Satya Chandragiri, Salem-Keizer School Board.

“How many more children do we sacrifice before we can be honest, transparent and do the right thing for our students’ and staff safety?” 

I raised this question in a Salem-Keizer School board meeting. It is unethical to fall into the spiral of silence and pretend everything is okay. The pandemic, school closure, disrupted attachment, social unrest and division in our community is perhaps fueling some of the emotional and behavioral turmoil. 

When incidents of school violence, suicide and bullying occur, it harms everyone and has disparate impact on those from vulnerable communities. Let’s include all to uphold safety—students, parents, staff, educators, mental health professionals, policy makers and child serving agencies including law enforcement. It is important to intervene before lives are changed or lost. School safety is essential for learning. 

Our community and youth have asked us to address this.

We cannot change what we don’t measure. The best practice calls for establishing good indicators, transparent data sharing, understanding the root causes and using data to inform the policy changes and accountability, not some external agendas, or biases.  Vision of safety without implementation plan is just a fantasy. 

Within the challenges, I see opportunities:  

Dismantle structural barriers

Parents worry about the safety of their children. They read media reports of high-risk situations yet feel excluded from participation.

The Oregon Department of Education should start publicly sharing the data on exclusionary discipline and make the public domain data easy to access, understand and use by the community. Lack of public access of this data risks timely identification of any suicide or violence contagion, save lives or support those who need additional help or early detection.

In 2018, Marion County lost 20 youths to suicide, and many were from our schools. That year the Salem-Keizer school district expelled 140 students, 1,385 students had out-of-school suspensions and 1,892 students had in-school suspensions, which was the highest among all Oregon school districts. Unfortunately, this has been the case for our district as far back as 2011 to 2016.

Those from vulnerable communities often face additional barriers as they are unaware of protections afforded under the law, policies, or ways to appeal.

Exclusionary discipline is harmful for all

Exclusionary discipline—including expulsions, out-of-school or in-school suspensions, and classroom removal disproportionately affects students from vulnerable communities. It leads to negative outcomes including poor grades, absenteeism, drop out rates, lower graduation, adult mental illness, and incarceration. A middle school student who receives an out-of-school suspension is 34% less likely to graduate high school on time, risks future suspensions even after four years. Even the bystanders are harmed and traumatized when high risk behaviors occur.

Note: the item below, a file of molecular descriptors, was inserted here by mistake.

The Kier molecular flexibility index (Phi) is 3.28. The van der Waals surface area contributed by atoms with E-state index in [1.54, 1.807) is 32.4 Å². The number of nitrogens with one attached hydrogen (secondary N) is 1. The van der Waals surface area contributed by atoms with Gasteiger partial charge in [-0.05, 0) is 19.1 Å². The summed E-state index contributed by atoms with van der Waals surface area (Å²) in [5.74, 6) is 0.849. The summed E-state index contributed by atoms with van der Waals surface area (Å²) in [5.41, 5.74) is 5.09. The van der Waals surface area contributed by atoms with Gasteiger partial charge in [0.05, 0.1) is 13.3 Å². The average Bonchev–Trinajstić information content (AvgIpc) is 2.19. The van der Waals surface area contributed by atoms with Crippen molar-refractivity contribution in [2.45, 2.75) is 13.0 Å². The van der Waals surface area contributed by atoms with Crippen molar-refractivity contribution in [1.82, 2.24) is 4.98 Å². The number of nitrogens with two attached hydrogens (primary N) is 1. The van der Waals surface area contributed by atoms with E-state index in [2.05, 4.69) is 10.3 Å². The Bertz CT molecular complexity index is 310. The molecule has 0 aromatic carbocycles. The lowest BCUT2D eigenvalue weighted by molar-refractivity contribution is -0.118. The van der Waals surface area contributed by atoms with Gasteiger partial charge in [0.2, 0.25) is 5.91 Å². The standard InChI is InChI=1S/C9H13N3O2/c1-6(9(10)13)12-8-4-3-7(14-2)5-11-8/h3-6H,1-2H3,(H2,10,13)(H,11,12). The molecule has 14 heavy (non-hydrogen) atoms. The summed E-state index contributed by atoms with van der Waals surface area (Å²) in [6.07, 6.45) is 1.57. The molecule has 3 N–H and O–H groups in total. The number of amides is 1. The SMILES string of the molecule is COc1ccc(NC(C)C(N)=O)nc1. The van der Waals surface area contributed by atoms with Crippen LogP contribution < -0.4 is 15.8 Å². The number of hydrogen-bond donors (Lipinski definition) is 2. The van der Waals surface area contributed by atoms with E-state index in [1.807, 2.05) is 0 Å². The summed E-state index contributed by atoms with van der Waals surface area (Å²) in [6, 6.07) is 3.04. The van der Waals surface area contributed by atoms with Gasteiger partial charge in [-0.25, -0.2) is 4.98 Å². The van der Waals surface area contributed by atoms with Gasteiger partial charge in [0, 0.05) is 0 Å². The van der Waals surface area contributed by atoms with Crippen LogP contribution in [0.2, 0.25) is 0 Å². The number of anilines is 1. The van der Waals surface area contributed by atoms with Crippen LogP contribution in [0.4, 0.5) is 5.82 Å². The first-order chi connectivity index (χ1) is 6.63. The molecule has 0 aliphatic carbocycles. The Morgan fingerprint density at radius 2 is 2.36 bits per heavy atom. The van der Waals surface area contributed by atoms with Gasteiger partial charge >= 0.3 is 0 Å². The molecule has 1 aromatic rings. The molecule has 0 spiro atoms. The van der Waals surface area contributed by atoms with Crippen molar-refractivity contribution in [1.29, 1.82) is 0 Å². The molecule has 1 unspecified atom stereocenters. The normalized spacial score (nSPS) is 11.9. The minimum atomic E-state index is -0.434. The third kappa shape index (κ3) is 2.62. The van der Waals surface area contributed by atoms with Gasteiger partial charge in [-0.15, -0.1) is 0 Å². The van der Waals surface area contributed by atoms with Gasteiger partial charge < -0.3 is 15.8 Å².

There is no profile of a student attacker.It needs both, a timely threat-risk assessment along with risk mitigation such as therapy, social work intervention and referral for additional services. Often students can incur disciplinary actions for many reasons—bullying, violence and involvement with drugs, bringing weapons to school, or criminal behaviors such as sexual violence, gang violence, fire setting. They may have multiple underlying factors including emotional difficulties, thoughts of suicide, desperate feelings or some face setbacks in personal life or community, sudden losses, relationship breakups, have multiple social adversities, are victims of abuse, violence, bullying. Some have special needs and may be reacting to changes or sensory overload that perhaps triggers some of their behaviors. When children are hurting, some act out while others harm themselves. Trauma-informed schools and addressing underlying causes prevents high risk incidents.

Oversight matters

In April, 2021, the school district committed to undertake important operational changes to address student safety while rethinking their approaches to student discipline. They planned using restorative practices and not having regular presence of law enforcement officers in the school. The fiduciary oversight duty of the school board was to ensure it closely monitored the safety of the students, which was delegated to the district. District agreed to share historical and monthly reports in the school board meetings which best captured the school climate and safety. Thus, community could hold the board and district accountable. 

With many challenges adding up as our students returned to school, the number of suspensions this year jumped from 130 through June 2021 to over 1,300 just between September and November 2021. Some schools saw big surge in suspensions culminating in high-risk incidence, reported fights between groups of students and violence contagion, students getting arrested and many missed opportunities. 

It's time to be transparent, honest, accountable and realize that school safety is everyone’s responsibility.

(Dr. Satya Chandragiri is a member of the Salem-Keizer School Board.)